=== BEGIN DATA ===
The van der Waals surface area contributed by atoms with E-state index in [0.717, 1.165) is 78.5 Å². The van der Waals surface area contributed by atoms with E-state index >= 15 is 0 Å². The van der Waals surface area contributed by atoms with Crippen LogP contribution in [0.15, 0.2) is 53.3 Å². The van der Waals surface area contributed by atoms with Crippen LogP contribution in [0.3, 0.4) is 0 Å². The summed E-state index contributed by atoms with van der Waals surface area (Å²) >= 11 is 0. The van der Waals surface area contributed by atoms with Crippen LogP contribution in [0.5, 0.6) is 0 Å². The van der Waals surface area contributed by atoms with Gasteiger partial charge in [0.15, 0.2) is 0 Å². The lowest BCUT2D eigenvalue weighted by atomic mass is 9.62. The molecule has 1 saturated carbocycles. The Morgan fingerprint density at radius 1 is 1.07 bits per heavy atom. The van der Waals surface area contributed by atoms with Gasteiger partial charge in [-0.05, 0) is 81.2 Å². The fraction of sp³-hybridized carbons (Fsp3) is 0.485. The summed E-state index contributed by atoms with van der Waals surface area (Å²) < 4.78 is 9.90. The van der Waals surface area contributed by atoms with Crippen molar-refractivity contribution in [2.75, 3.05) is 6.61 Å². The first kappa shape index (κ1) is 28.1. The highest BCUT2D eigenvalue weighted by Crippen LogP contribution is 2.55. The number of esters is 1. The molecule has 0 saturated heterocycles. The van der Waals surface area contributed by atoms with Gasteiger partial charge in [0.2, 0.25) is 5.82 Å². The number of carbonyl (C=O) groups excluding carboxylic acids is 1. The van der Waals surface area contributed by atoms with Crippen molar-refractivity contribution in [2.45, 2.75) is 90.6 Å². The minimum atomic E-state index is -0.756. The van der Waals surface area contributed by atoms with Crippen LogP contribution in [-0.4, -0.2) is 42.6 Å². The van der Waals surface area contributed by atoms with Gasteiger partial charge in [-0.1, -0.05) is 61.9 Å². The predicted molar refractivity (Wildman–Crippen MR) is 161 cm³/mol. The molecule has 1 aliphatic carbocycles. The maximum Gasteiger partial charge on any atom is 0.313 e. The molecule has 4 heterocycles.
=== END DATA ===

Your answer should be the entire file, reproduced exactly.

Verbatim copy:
The van der Waals surface area contributed by atoms with E-state index in [0.717, 1.165) is 78.5 Å². The van der Waals surface area contributed by atoms with E-state index >= 15 is 0 Å². The van der Waals surface area contributed by atoms with Crippen LogP contribution in [0.15, 0.2) is 53.3 Å². The van der Waals surface area contributed by atoms with Crippen LogP contribution in [0.3, 0.4) is 0 Å². The summed E-state index contributed by atoms with van der Waals surface area (Å²) >= 11 is 0. The van der Waals surface area contributed by atoms with Crippen LogP contribution in [0.5, 0.6) is 0 Å². The van der Waals surface area contributed by atoms with Gasteiger partial charge in [0.15, 0.2) is 0 Å². The lowest BCUT2D eigenvalue weighted by atomic mass is 9.62. The molecule has 1 saturated carbocycles. The Morgan fingerprint density at radius 1 is 1.07 bits per heavy atom. The van der Waals surface area contributed by atoms with Gasteiger partial charge in [-0.05, 0) is 81.2 Å². The fraction of sp³-hybridized carbons (Fsp3) is 0.485. The summed E-state index contributed by atoms with van der Waals surface area (Å²) < 4.78 is 9.90. The van der Waals surface area contributed by atoms with Crippen molar-refractivity contribution in [2.75, 3.05) is 6.61 Å². The first kappa shape index (κ1) is 28.1. The highest BCUT2D eigenvalue weighted by Crippen LogP contribution is 2.55. The number of esters is 1. The molecule has 0 saturated heterocycles. The van der Waals surface area contributed by atoms with Gasteiger partial charge in [0.2, 0.25) is 5.82 Å². The number of carbonyl (C=O) groups excluding carboxylic acids is 1. The van der Waals surface area contributed by atoms with Crippen molar-refractivity contribution in [2.45, 2.75) is 90.6 Å². The minimum atomic E-state index is -0.756. The van der Waals surface area contributed by atoms with Crippen LogP contribution in [-0.4, -0.2) is 42.6 Å². The van der Waals surface area contributed by atoms with Gasteiger partial charge in [-0.1, -0.05) is 61.9 Å². The predicted molar refractivity (Wildman–Crippen MR) is 161 cm³/mol. The molecule has 1 aliphatic carbocycles. The maximum Gasteiger partial charge on any atom is 0.313 e. The molecule has 4 heterocycles.